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N.B. loses second specialist as Moncton’s orthopedic surgeon takes leave

A doctor writing in a file.
A doctor writing in a file. Getty Images

Dr. Louis Leblond is an orthopedic surgeon at the Moncton Hospital who specializes in hip trauma surgery and hip replacement.

He and his wife Dr. Erica Doucet, the province’s only pediatric ophthalmologist, say they they are both leaving the province, citing a lack of resources and support for her pediatric ophthalmology practice.

READ MORE: N.B. parents upset province is losing its only pediatric ophthalmologist

The couple released a statement to Global News on Friday afternoon stating the following:

“Dr. Doucet has confirmed she is leaving NB due to a lack of resources and support for pediatric ophthalmology. Dr. Leblond has confirmed that he will be taking a one year leave of absence that allows for the option of returning to New Brunsiwck should resources for his wife’s practice allow her to do so”

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Dr. Doucet is shutting down her practice in November and is leaving the province.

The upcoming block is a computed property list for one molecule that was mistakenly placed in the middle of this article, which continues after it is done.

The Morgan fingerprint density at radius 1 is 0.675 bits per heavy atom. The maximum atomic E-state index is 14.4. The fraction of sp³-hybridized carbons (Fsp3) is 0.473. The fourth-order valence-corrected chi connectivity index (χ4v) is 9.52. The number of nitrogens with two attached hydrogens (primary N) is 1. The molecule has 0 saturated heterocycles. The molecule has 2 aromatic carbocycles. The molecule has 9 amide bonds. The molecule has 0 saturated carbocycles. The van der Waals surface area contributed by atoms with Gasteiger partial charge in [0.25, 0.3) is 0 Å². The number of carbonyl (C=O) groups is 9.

The Horizon Health Network’s Senior Communications Advisor, Shannon MacLeod, said in an email that they “have secured a replacement to cover Dr. LeBlond’s leave.”

READ MORE: Dalhousie University adds medical school seats aimed at reducing doctor shortage

The MLA for Edmundston-Madawaska Center and the official opposition critic for Health also released a statement on Friday stating that he is extremely disappointed in the health minister’s inaction on the healthcare professional retention crisis.

“In order to stop our health care professionals from leaving the province, the Minister of Health needs to provide them with the tools, resources and support needed to deliver the best possible
health care services to New Brunswickers,” said Jean-Calude D’Amours.

“It’s time for the Minister of Health to become pro-active and act.”

READ MORE: Life on the wait list: Health care in New Brunswick ‘going very well’ says minister

He also added by saying that ophthalmologists who are not specialized in pediatrics care may take on some of Dr. Doucet’s patients. But that increased workload may cause the same problem.

“Families should not have to go to Quebec or Nova Scotia to receive services,” said D’Amours.

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A spokesperson for New Brunswick’s Department of Health say there are currently 875 physician specialists working in the province.

“Human resources are one of the most significant challenges facing the New Brunswick health-care sector,” said Bruce Macfarlane, director of communications, in an e-mail.

“The province continues to face shortages within its healthcare system in regard to physicians (family/GPs and specialists), nurses, and allied health professionals. To address this issue, the Department of Health and RHAs are aggressively working to recruit physicians for various specialties across the province,” he added.